Friday, May 22, 2009
it was I who drifted away,
Now I hear your name (in Hebrew, "blest")
as yet another release of ballast
and see, beyond your wicker
gondola, campfires, cities, whole continents flicker.
[Updated: I quoted Muldoon's beautiful poem, above, then my posting below takes its final line completely out of context.]
It has receded a bit, but all my life to the present, when I travel, my mind rushes with the comforting thought of endless cities, whole continents: the earth, though a small planet, is vast to me.
There was a family, they grew up near to where I did, and when I was small, they were (it seemed) always traveling to America, and coming back with stories of their traveling that seemed to fill the entire week ahead of them coming to visit my folks.
It's no exaggeration, but when they told of seeing Niagara Falls, and the sheaves of photographs they brought with them, it was as if they had shimmered into view in my mom's living room directly from the Enterprise. I could not conceive of a world where indoors it was cool, and outdoors, the fierce summer heat.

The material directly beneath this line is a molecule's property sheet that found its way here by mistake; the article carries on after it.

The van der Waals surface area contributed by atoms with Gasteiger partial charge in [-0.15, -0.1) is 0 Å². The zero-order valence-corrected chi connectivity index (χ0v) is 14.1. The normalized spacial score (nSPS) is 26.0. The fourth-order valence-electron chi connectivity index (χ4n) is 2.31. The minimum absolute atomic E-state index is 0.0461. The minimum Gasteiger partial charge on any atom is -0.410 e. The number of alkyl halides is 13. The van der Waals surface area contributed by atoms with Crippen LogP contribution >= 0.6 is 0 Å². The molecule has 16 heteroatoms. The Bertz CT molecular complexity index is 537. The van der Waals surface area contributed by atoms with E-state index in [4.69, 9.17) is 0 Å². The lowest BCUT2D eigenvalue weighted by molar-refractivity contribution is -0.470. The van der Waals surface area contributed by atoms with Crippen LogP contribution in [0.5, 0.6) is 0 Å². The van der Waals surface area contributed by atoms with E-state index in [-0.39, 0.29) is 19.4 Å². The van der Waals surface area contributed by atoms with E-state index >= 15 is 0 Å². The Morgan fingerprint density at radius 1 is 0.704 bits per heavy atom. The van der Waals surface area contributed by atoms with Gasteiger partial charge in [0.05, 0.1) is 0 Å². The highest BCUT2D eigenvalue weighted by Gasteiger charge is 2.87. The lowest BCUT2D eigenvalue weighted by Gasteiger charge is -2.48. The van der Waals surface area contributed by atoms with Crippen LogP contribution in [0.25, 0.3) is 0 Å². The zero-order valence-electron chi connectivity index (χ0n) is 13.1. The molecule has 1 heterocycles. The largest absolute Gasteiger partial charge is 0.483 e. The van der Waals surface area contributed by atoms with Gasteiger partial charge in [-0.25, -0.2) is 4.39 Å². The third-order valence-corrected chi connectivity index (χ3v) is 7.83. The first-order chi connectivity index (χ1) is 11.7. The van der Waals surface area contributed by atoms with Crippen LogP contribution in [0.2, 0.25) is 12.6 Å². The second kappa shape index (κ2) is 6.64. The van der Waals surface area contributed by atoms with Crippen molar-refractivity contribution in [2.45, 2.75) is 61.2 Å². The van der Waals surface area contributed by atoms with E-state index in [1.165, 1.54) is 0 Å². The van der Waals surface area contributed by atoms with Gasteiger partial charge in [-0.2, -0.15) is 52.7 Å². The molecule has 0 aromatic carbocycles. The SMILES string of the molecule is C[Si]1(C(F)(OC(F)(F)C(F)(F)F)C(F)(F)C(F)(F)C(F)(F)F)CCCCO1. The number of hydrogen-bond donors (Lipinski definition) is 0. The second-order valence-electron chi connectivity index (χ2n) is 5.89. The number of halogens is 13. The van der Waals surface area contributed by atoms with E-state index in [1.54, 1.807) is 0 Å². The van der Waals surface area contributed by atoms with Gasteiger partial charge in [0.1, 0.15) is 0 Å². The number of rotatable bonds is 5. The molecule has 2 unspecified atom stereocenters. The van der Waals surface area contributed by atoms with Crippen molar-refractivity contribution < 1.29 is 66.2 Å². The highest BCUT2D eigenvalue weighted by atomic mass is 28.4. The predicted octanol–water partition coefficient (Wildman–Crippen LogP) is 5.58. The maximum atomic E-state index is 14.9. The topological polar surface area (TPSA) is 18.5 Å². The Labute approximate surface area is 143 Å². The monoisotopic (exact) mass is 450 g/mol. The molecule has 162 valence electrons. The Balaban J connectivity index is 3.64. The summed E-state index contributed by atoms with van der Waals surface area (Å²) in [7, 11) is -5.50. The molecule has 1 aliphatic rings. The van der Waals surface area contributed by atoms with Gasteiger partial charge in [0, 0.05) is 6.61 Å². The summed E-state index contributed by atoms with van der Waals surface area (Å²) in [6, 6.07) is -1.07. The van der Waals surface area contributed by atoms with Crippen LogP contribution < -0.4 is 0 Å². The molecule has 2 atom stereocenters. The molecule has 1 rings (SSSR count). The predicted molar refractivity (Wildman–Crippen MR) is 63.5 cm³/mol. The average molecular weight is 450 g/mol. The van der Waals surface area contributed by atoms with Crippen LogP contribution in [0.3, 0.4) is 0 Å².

I suppose bred into the bones of the Irish is the damp cold that dominates the weather, and so when I first experienced the heat of July reflected off an American sidewalk, it seemed too good to believe: "this is real weather?" Coming from the ultimate small wet island country, where the grey skies followed one after another, day by day, Muldoon's words have a special meaning: "and see, beyond your wicker / gondola, campfires, cities, whole continents flicker..."
In Canada, where my uncles lived, winter allegedly brought six feet of snow, in Zambia, where a long-gone-to-heaven Great Aunt of mine was a missionary, there were Poinsettia trees, not potted as plants each Christmas. My cousins in Brazil told of Iguazu Falls, enormous cataracts of falling, falling water, at the point where three countries meet.
I spent most of my childhood in perpetual wonderment, which may have explained why one of my earliest schoolteachers wrote on a report card that I seemed to be always daydreaming.
Sunday, May 17, 2009
"As far as I'm concerned," says the whisky blender with Scotland's Whyte & Mackay Ltd., "if you've got a nice 12-year-old Scotch whisky, there's nothing more ridiculous than putting ice in it."
From "How's Your Drink?" a column by Eric Felten, every weekend in the Wall Street Journal.